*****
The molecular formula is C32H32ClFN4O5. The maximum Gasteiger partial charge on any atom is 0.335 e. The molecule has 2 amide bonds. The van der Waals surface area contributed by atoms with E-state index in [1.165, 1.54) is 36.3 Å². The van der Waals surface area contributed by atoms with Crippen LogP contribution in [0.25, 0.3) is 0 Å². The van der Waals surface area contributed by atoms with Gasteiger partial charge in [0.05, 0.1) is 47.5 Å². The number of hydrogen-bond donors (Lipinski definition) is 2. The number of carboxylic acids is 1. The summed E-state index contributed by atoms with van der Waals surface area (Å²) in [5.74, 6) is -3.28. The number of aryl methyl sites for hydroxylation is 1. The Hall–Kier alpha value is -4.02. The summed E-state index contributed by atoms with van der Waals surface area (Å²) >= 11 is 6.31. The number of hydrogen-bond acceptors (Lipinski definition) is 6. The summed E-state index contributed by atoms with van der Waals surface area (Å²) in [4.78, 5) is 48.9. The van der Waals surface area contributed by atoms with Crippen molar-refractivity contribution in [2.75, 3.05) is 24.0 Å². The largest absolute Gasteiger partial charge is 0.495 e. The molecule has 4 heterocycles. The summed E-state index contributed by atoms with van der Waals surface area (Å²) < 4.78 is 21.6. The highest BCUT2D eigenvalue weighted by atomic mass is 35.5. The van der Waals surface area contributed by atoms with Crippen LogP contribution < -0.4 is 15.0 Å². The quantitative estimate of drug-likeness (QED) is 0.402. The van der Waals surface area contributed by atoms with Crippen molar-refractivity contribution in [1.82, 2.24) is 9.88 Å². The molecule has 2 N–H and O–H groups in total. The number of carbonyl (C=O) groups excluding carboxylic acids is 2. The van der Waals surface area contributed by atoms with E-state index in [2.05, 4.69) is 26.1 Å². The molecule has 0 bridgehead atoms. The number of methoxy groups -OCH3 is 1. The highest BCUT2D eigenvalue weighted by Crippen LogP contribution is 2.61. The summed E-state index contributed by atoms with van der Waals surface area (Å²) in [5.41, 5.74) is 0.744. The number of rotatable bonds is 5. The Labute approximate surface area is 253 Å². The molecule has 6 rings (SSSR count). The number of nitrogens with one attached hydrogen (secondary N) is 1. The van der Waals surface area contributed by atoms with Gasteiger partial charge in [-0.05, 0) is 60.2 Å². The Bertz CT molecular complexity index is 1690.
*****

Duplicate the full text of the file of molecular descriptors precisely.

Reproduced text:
The molecular formula is C32H32ClFN4O5. The maximum Gasteiger partial charge on any atom is 0.335 e. The molecule has 2 amide bonds. The van der Waals surface area contributed by atoms with E-state index in [1.165, 1.54) is 36.3 Å². The van der Waals surface area contributed by atoms with Crippen LogP contribution in [0.25, 0.3) is 0 Å². The van der Waals surface area contributed by atoms with Gasteiger partial charge in [0.05, 0.1) is 47.5 Å². The number of hydrogen-bond donors (Lipinski definition) is 2. The number of carboxylic acids is 1. The summed E-state index contributed by atoms with van der Waals surface area (Å²) in [5.74, 6) is -3.28. The number of aryl methyl sites for hydroxylation is 1. The Hall–Kier alpha value is -4.02. The summed E-state index contributed by atoms with van der Waals surface area (Å²) >= 11 is 6.31. The number of hydrogen-bond acceptors (Lipinski definition) is 6. The summed E-state index contributed by atoms with van der Waals surface area (Å²) in [4.78, 5) is 48.9. The van der Waals surface area contributed by atoms with Crippen molar-refractivity contribution in [2.75, 3.05) is 24.0 Å². The largest absolute Gasteiger partial charge is 0.495 e. The molecule has 4 heterocycles. The summed E-state index contributed by atoms with van der Waals surface area (Å²) < 4.78 is 21.6. The highest BCUT2D eigenvalue weighted by atomic mass is 35.5. The van der Waals surface area contributed by atoms with Crippen LogP contribution < -0.4 is 15.0 Å². The quantitative estimate of drug-likeness (QED) is 0.402. The van der Waals surface area contributed by atoms with Crippen molar-refractivity contribution in [1.82, 2.24) is 9.88 Å². The molecule has 2 N–H and O–H groups in total. The number of carbonyl (C=O) groups excluding carboxylic acids is 2. The van der Waals surface area contributed by atoms with E-state index in [2.05, 4.69) is 26.1 Å². The molecule has 0 bridgehead atoms. The number of methoxy groups -OCH3 is 1. The highest BCUT2D eigenvalue weighted by Crippen LogP contribution is 2.61. The summed E-state index contributed by atoms with van der Waals surface area (Å²) in [5.41, 5.74) is 0.744. The number of rotatable bonds is 5. The Labute approximate surface area is 253 Å². The molecule has 6 rings (SSSR count). The number of nitrogens with one attached hydrogen (secondary N) is 1. The van der Waals surface area contributed by atoms with Gasteiger partial charge in [-0.05, 0) is 60.2 Å². The Bertz CT molecular complexity index is 1690.